After taken to trial, the prosecutor's case “consisted solely of his confession” to obtain a conviction. The Maricopa County Superior Court convicted Miranda of both rape and kidnapping and was then sentenced to 20 to 30 years in prison. Miranda appealed to the Arizona Supreme Court, claiming that “the police had unconstitutionally obtained his confession” as well as the absence of an attorney during the interrogation and should have been excluded from trial. The police officers involved admitted that they had not given Miranda any explanation of his rights. They argued, however, that because Miranda had been convicted of a crime in the past, he must have been aware of his rights.
Conviction, and the possibility of such, presents the defendant with many questions concerning outcome and consequences. Do you think that I should just plead guilty so I can get this over with and reunite with my son? Why or why not? When faced with the possibility of serving a lengthy prison sentence and expensive fines the option of pleading guilty becomes favorable. The occurrence of plea bargaining and pleading guilty even though the defendant professes his or her innocence is a rising and questionable phenomenon in the US court system.
Said perpetrator was, Joe Davis, already a convicted felon, had seen release from prison only three weaks earlier. Afterwards, Kimber’s father Mike Reynolds met with an informal group of judges, attorneys and law enforcement reps to discuss sentencing practices. This case set the precedent for California’s “Three Strikes and You’re Out” law. Said California law requires that when a criminal is convicted of three felonies, he or she must serve a mandatory fixed sentence of twenty-five years to life, usually without parole. There are three types of offenses that qualify as a strike: Juvenile Offenses, Serious Felonies and Violent Felonies.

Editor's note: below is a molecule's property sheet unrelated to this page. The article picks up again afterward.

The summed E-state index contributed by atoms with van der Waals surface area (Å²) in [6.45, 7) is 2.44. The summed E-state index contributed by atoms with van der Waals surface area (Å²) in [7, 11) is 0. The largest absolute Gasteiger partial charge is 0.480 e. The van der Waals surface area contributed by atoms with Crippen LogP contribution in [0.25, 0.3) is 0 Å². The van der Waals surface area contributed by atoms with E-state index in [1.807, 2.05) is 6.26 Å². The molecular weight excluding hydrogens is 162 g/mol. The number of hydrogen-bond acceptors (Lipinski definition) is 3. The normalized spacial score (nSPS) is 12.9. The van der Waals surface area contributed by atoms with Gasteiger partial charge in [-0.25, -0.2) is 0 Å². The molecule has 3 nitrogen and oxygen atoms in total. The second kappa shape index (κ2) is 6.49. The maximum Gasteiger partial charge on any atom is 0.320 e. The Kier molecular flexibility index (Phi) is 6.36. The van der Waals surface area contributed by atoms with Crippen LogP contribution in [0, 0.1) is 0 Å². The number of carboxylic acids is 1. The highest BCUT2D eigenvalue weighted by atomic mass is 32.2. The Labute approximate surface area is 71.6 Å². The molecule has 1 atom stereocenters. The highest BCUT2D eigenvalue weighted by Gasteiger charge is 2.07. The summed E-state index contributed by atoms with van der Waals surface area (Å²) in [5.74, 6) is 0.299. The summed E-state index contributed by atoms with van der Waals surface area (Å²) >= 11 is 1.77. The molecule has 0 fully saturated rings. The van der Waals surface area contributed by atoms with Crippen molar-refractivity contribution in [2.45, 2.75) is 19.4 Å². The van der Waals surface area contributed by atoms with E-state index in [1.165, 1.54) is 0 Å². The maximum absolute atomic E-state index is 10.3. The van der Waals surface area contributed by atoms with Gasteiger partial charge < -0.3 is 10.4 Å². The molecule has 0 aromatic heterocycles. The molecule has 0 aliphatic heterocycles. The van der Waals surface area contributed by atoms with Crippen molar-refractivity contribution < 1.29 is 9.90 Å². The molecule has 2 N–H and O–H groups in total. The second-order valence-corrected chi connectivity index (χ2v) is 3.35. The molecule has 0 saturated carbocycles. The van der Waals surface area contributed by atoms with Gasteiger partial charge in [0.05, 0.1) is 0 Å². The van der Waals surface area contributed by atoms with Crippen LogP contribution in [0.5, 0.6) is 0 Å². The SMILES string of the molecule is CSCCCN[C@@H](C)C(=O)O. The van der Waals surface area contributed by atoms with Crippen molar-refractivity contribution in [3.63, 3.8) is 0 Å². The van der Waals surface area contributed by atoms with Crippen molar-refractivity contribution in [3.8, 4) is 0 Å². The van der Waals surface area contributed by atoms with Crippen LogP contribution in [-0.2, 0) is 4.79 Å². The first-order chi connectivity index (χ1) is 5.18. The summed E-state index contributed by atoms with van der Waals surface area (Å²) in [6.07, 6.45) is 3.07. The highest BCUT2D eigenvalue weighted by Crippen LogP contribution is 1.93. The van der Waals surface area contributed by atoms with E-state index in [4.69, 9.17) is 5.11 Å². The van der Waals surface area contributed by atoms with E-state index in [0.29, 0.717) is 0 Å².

Following on from this, Gudjohnsson carried out a study involving a case study about a 17 year old boy who confessed to crime and was subsequently imprisoned for one year. Later it was found out that his confession was false and he was not guilty of committing the crime. Gudjohnsson wondered how false confessions can arise. The aim of the study was therefore to document the case of the false confession of a youth who was at the time of the confession distressed and susceptible to interrogative pressure. In 1987 two elderly women were found battered to death in their homes, their savings were stolen and there was evidence of sexual assault.
Public Safety and Privacy Analysis Carolyn Newby-Ruffin AJS 552 March 18, 2013 Professor Vinci Maryland vs. King, 12A48 In this case the US Supreme Court decisions conflicts with the Maryland Supreme Court’s decisions. Alonzo Jay King Jr. was arrested for first degree assault in 2009. What Mr. King did was point a shot gun at a group of people. Witnesses identified Mr. King as the person with the shotgun. Here’s where the issue comes into play.
During a grueling two hour-long interrogation, Miranda allegedly confessed to these crimes (McBride, 2006). Only finishing school up until the ninth grade, Ernesto wasn’t considered a very educated man. His lack of education, paired with the fact that he had a history of mental instability, made a confession from Miranda easily obtainable without having council present to represent him. With his recorded confession, the prosecution was able to convict Miranda of rape and kidnapping, thus sentencing him to 20 to 30 years in prison (McBride, 2006). After the Arizona Supreme Court threw out his appeal, Miranda appealed to the U.S. Supreme Court.